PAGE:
Sometimes morale problems wear name badges. These unhappy people have morale problems everywhere—at home, at school, in the car, at the beach, at the bar, and at work. Although they often seem shocked that they have low morale about work and blame management and other employees, they clearly have never had good morale and might need some sort of emergency therapy if they accidentally enjoyed a job. Somehow these morale problems are closely linked to a lack of self-awareness, so they repeatedly blame others, bad luck, and favoritism. Negative people with an aggressive personality or emotional outbursts sometimes get mistaken for leaders and get promoted, where they can take down the entire team when the newness bliss wears off and the negativity re-emerges. Not hiring these people would be the best approach—if they gripe about their previous manager during an interview they will probably hate you, too. If, however, you are already stuck with one or more morale dragger, addressing their actions (negative things they say, acts of passive-aggression, or undermining others) through the performance improvement process will usually result in them moving on to make other people miserable for a while.
Moving on to a more complex problem, poor listening hurts morale, especially when we inadvertently discourage employees from communicating with us. We all like people who listen, and the manager should offer a safe ear. If an employee comes to us with work-related concerns, we should listen and not punish the employee for giving constructive feedback, for voicing a complaint through the proper channel, or for pointing out problems to management. Morale does not improve because people are afraid to point out a real problem; it just plummets more quietly. To create a safe communication environment, we need to follow through on the open-door policy that most workplaces claim to have. When someone comes in to discuss concerns (not gossip), listen closely and un-defensively, and affirm the employee for bringing concerns to the correct person rather than complaining to others or gossiping.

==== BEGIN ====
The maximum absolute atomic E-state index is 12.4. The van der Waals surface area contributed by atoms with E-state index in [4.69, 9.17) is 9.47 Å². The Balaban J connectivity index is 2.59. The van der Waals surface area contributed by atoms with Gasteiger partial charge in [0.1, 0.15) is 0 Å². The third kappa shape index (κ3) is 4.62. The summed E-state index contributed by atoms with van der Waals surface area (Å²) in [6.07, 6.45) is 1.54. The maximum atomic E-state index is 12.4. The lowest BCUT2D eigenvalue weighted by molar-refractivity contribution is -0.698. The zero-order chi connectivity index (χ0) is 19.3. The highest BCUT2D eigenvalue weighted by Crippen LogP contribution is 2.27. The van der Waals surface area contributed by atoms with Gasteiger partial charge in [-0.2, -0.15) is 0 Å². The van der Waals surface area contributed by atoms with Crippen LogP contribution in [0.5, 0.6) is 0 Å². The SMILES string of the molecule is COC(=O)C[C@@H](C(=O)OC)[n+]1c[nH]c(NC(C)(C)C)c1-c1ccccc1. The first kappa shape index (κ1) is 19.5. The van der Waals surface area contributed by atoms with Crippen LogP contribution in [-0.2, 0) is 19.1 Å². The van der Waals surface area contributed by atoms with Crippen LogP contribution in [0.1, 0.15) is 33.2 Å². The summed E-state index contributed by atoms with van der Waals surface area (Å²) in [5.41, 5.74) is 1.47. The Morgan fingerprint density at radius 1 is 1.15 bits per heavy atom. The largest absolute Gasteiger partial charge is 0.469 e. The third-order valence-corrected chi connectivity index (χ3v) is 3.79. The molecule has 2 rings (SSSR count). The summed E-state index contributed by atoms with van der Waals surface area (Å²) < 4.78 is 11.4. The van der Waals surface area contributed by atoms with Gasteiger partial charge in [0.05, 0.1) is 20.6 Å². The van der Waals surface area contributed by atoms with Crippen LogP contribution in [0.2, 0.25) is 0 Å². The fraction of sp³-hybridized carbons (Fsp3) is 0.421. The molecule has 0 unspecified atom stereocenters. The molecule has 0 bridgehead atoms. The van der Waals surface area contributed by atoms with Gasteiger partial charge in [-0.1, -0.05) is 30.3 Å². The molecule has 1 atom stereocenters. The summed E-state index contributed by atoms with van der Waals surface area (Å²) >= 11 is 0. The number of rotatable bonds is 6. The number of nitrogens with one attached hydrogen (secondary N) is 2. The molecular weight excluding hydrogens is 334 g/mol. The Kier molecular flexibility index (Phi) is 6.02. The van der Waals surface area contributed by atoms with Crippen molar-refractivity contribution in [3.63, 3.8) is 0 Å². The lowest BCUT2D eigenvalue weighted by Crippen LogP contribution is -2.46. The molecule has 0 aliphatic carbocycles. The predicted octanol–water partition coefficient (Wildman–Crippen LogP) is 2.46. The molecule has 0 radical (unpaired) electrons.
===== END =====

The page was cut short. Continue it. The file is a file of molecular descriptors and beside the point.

Finally, a lack of support creates insecurity and low morale. We have probably all been thrown under the bus by a fellow employee or a manager. I complained about a rude restaurant employee last week. “Yeah… sorry he’s a jerk.” Besides the lack of privacy for the poor jerk, all the other employees now know exactly how much they will be supported during a customer issue. Although I may look trustworthy and rational (I was wearing my sensible librarian shoes), I could have been a nut just trying to score a free beignet. I had no witnesses and he had not given his side, yet the manager took everything I said and hanged him. Managers should keep in mind that even rude employees deserve privacy, and that sometimes customers lie. Similarly, managers need to consistently support employees in front of other employees, superiors, and reports. Supporting an idea in private and then being struck mute when the idea is challenged creates an unsupportive and emotionally unsafe environment. Part of a manager’s job is sometimes to defend and always to support ideas that improve the organization, no matter how initially unpopular.
In conclusion, honesty, intolerance for gossip, freedom from negative people, good listening, and consistent support will help boost employee morale. With a reduced number of employees taking care of more and more patrons and technology, none of us can afford to ignore the controllable parts of employee morale.
Ann Clapp is Manager of Collection Development Programs, Ingram Content Group .email@example.com